The Paint Valley Alcohol, Drug Addiction and Mental Health (ADAMH) Services board held its fourth annual Recovery Celebration last week at Bell Manor in Chillicothe.
“As we continue our efforts to support recovery on every level, it is important to take a moment and thank those on the front lines,” said Phyllis Amlin Snyder, chair of the ADAMH Board of Directors. “Together we can do so many good things in our communities and there is a steadfast commitment to quality treatment and recovery. Treat works, people recover and recovering people work and gibe back to our communities, as it is so evident this evening.”
Sam Quinones was the keynote speaker for the celebration. He is an author, journalist, storyteller and former L.A. Times reporter. He placed a national spotlight on the fight against opiate addiction in Southern Ohio with the 2015 release of “Dreamland: The True Tale of America’s Opiate Epidemic”. His most recent book is “The Least of Us: True Tales of America and Hope in the Time of Fentanyl and Meth”. Quinones’ presence in the community has re-energized the recovery movement in Southern Ohio.
The Community Champion Award for Mental Health was shared by two Highland County residents — Nathan Brown, Highland County farmer, and Highland County Suicide Prevention Coalition Treasurer Tara Campbell.
“Nathan was an integral part of the creation of the Ohio Department of Agriculture’s ‘Got Your Back” campaign, which brings awareness to the mental health challenges in Ohio agriculture,” Campbell said. “Among Nathan’s accomplishments is that he assists locally with the Harvesting Healthy Minds, which is a mental health workshop at the Highland County Fair, and started a peer-to-peer farmer’s social media page that provides a platform for farmers to talk as well as provide resources for mental illness and suicide prevention.”
Campbell was also recognized. She was nominated by Julie Wise, Highland County Community Action executive director. Campbell serves as the deputy director of Community Action and operates a family farm with her husband. She is the chair of the Highland County Suicide Prevention Coalition.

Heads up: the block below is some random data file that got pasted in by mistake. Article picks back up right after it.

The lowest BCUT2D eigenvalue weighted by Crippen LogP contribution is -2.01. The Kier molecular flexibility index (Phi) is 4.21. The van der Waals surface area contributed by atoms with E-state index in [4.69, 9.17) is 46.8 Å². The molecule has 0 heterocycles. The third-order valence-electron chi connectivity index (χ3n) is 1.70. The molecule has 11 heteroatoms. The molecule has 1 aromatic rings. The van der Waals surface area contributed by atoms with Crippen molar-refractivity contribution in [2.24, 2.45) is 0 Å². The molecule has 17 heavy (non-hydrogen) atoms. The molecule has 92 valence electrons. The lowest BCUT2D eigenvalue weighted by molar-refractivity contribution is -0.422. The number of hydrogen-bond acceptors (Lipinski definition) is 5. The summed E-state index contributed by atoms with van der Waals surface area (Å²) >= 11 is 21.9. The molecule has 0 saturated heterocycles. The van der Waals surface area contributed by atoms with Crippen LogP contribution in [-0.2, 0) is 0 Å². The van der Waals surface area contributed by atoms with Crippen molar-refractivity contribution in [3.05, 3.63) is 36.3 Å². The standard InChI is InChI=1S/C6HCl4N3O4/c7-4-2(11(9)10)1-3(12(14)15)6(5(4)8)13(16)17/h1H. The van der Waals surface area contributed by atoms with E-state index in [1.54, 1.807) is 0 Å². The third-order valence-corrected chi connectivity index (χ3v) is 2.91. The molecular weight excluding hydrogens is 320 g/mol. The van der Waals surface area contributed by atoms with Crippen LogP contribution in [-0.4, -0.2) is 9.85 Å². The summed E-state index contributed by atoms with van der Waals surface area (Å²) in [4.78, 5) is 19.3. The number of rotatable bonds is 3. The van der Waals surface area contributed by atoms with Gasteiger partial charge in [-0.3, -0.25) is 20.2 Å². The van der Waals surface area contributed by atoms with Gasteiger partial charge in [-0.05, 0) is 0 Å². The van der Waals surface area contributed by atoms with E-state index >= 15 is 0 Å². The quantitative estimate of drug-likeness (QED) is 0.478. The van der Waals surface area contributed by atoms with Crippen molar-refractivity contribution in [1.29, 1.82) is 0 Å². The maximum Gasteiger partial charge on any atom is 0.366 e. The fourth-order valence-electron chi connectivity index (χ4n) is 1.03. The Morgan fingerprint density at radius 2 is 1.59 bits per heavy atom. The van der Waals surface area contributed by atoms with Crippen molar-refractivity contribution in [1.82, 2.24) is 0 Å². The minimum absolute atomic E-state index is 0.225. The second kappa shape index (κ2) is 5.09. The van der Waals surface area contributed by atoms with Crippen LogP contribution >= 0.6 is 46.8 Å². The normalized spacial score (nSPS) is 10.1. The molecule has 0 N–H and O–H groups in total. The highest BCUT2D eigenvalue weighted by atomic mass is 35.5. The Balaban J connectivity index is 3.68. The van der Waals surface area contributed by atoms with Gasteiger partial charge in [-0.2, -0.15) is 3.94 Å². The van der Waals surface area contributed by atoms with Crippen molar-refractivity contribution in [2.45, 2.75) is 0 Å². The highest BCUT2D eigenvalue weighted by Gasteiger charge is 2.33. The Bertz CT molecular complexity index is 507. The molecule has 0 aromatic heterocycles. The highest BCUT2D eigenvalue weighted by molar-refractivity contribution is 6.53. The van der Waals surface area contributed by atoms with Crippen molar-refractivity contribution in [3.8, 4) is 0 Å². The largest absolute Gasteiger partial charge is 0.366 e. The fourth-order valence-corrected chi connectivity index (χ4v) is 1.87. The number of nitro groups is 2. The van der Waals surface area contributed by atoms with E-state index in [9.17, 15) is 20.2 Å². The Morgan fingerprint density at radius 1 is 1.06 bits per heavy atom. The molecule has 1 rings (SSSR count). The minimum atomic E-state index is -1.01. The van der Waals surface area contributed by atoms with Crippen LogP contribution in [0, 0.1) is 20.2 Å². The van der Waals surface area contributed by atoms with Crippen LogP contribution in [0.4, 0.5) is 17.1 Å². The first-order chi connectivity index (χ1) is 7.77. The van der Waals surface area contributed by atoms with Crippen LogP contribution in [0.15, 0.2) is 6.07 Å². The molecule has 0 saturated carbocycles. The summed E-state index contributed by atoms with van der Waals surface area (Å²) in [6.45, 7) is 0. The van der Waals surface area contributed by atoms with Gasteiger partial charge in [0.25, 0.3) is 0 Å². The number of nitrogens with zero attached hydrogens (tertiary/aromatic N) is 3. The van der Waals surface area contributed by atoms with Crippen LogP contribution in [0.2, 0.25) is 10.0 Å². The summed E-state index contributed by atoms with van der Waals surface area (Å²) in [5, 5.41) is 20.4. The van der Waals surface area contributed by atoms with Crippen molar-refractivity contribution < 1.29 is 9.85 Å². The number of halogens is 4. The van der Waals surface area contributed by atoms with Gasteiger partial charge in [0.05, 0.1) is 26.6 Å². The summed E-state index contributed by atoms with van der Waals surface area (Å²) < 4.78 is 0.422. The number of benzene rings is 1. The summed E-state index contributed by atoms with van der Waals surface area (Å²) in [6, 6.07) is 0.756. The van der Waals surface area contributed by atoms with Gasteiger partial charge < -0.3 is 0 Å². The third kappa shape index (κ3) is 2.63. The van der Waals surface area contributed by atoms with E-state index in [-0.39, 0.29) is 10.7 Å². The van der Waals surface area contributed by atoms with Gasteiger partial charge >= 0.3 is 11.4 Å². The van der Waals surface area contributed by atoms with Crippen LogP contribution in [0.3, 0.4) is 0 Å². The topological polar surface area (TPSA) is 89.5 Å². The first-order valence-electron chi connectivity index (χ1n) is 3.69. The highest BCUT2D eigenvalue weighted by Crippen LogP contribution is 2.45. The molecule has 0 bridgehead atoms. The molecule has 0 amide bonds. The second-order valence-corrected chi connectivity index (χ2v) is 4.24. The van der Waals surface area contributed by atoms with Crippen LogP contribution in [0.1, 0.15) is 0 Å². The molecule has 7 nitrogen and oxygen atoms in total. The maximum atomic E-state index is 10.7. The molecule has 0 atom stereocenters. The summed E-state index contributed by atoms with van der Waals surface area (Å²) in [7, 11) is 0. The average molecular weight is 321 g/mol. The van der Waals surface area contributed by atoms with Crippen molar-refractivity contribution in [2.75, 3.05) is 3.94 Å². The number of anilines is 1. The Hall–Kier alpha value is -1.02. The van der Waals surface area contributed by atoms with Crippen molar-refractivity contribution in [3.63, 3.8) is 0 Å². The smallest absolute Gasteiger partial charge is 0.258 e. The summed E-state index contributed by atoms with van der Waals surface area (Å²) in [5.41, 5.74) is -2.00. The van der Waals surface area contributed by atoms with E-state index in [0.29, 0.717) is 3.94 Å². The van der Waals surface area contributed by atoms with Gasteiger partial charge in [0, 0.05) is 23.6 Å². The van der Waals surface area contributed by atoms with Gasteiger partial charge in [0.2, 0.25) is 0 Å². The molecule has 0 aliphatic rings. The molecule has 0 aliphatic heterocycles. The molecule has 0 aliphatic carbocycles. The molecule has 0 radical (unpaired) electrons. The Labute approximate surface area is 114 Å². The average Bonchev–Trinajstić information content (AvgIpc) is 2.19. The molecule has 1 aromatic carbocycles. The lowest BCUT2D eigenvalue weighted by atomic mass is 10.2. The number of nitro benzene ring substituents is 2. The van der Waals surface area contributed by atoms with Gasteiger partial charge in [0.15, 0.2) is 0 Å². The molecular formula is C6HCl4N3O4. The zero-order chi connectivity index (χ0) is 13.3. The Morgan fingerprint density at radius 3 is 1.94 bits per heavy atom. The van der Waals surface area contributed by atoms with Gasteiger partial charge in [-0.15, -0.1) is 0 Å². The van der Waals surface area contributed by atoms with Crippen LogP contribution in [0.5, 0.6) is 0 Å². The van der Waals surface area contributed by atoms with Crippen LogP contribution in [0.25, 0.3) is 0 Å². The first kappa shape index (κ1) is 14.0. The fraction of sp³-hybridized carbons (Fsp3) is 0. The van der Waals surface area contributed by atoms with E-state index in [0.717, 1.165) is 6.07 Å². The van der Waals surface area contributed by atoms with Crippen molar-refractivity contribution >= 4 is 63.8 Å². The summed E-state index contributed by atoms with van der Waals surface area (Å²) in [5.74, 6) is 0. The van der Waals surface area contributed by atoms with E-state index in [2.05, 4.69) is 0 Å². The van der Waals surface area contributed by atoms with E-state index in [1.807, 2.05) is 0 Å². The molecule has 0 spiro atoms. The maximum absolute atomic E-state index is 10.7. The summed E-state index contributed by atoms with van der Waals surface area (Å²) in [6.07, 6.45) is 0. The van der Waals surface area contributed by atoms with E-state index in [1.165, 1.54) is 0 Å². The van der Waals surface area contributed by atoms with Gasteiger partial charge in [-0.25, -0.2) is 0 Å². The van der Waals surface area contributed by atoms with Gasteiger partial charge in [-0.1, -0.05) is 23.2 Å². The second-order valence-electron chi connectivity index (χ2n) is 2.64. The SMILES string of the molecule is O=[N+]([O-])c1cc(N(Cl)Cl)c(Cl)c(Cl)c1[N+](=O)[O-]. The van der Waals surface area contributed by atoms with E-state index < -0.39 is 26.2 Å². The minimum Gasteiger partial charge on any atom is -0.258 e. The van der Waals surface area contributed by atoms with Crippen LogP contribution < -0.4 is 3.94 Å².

“In 2021, Tara led an effort to address the significant positive difference farmers make in our community beyond physical labor in cooperation with the Ohio Department of Mental Health Stigma Reduction, faith-based grant. Tara was also instrumental in planning the first Harvesting Healthy Minds event at the Highland County Fairgrounds,” Wise said.
“We are thrilled to be able to have our annual Recovery Celebration in person for the first time in two years,” said Penny Dehner, ADAMH board executive director. “Although we continued to recognize advocates during the pandemic it is so important to continue this annual event to celebrate the extraordinary individuals that work in our board region. The Paint Valley ADAMH board is so pleased to honor those that are making a difference in our recovery oriented system of care by making sure our communities have the services that they need. The mental and physical demands of caring for others can be challenging and extremely tiring. Therefore, it is so critical to practice self-care. Taking care of yourself, both physically and mentally, is the only way you can continue to help others.”
The Paint Valley ADAMH board is a political subdivision of state government, created in 1967 by the Ohio Legislature to ensure the availability of community-based addiction and mental health services for the residents of Fayette, Highland, Pickaway, Pike and Ross counties.
Submitted by Melinda Sheets, public affairs coordinator, ADAMH.